Cowboys' Tony Romo Holds Own at Torrey Pines, Still Proves Talent of Pros

Ben WeixlmannSenior Writer IJune 7, 2008

Quite frankly, I think it is pretty amazing that Tony Romo is this good at two sports. We already know how good he is at football; after all, he's a Pro Bowl-caliber quarterback.

Golf giant Tiger Woods said last year at Oakmont that he believed no 10-handicapper could break 100 at the difficult Torrey Pines. Woods' declaration proved true, as even 6-handicap Matt Lauer struggled to a 100. But Romo, who has a 2.2 handicap, dropped an 84 on the card.

Romo played the first nine holes just five over, which may very well be better than some do at the U.S. Open next week.

His golf ability must be fine-tuned during the offseason, because shooting an 84 at Torrey Pines is just unbelievable. It is pretty obvious that he has the power to subdue the length of Torrey Pines, but to couple that with pinpoint accuracy is something you credit to only the PGA pros.

Woods may have been correct that no 10-handicapper would break 100, but it's doubtful that he would have predicted Romo's impressive score.

I am well aware that the superstars of the NFL have a lot of days off during the offseason, but to be able to shoot an 84 at one of the most difficult courses in PGA Tour history? Now that’s astonishing.

I’m going to stop immortalizing Romo for a little, because I think Woods' message might be the most important part of this remarkable round.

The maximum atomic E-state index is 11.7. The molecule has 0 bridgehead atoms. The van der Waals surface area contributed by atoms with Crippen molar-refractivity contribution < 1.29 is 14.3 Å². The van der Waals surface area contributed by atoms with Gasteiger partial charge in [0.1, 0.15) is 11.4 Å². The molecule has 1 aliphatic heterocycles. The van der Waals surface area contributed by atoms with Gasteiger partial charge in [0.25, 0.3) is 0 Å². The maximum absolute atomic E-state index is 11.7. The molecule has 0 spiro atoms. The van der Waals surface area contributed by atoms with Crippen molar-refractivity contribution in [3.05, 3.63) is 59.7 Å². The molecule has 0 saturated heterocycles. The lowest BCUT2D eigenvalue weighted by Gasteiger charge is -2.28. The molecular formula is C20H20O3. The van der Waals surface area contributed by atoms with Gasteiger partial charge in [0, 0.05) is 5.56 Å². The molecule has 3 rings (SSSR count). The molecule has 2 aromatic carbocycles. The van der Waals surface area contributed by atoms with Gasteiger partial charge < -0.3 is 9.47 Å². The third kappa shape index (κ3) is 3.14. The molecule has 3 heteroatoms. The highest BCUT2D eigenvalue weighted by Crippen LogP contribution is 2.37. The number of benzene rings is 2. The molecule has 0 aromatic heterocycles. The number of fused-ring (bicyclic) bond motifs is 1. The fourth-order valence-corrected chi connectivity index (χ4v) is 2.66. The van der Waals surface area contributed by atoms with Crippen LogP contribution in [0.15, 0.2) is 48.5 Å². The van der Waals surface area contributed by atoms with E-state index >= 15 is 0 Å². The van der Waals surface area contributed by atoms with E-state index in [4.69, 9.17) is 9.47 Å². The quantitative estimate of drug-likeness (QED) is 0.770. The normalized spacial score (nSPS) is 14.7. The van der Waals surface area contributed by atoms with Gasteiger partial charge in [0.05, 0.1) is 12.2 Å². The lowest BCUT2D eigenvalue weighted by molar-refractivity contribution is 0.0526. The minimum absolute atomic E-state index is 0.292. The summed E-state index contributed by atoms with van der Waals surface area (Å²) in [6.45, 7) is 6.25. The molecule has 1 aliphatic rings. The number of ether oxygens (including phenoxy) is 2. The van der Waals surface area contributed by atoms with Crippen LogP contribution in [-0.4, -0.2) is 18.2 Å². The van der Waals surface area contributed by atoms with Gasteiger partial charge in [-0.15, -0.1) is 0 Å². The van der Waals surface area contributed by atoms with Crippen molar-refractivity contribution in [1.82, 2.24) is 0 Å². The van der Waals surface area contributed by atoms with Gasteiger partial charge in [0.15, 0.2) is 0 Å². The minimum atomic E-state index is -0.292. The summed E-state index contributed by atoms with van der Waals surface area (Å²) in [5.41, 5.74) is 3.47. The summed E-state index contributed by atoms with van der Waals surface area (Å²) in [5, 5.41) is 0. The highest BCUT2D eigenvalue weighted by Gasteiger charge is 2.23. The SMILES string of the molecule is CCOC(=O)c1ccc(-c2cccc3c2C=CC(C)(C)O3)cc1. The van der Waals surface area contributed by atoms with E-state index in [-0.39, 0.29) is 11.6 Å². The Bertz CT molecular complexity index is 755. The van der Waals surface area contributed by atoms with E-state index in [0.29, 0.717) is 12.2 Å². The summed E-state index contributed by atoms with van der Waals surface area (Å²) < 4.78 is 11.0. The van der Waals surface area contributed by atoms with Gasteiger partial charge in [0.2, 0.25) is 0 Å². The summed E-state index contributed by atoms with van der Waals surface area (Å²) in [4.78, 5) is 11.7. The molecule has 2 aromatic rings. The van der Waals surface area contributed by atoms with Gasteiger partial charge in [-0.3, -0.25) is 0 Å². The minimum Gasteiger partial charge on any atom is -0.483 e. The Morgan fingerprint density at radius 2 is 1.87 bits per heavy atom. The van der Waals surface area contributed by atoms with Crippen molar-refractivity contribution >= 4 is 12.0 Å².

It goes to show the public just how hard these major courses are. Just because fans expect Woods to birdie each and every hole, it doesn't mean it's going to happen. I mean, the guy will most likely go down as the greatest player in the history of golf, but it's simply unrealistic to expect him to throw a 64 on the scorecard at such a hard place.

Even Romo and his playing partners, Lauer and Justin Timberlake, echoed that sentiment.

"It's just inhuman how well they strike it," Timberlake said in an interview with the Associated Press

Timberlake also noted that the greens were tough to read and the rough might have been nearly impossible to hit out of. After all, there is a reason why they call it Torrey Pines.

I often remark to friends that I don't think any one of us could break 150 on a major-level course. One of my friends, who regularly shoots in the high-70s/low-80s, said he thinks he would be close to breaking 100 on a course such as Torrey Pines.

That theory may have been given its correct answer today, as Lauer, who shoots an average of 78, had to scribble triple-digits on his card.

Romo's round may have been impressive in its own right, but to think that Woods and his PGA company shoot under par on courses like this four times a year is simply unthinkable. Hopefully after hearing of this story, the golfing nation will have a more lenient way with Woods if he puts up a mere 2-under-par round sometime this week.

PGA players deserve credit where it is due. This course can be summed up in one phrase: "Amateurs not welcome."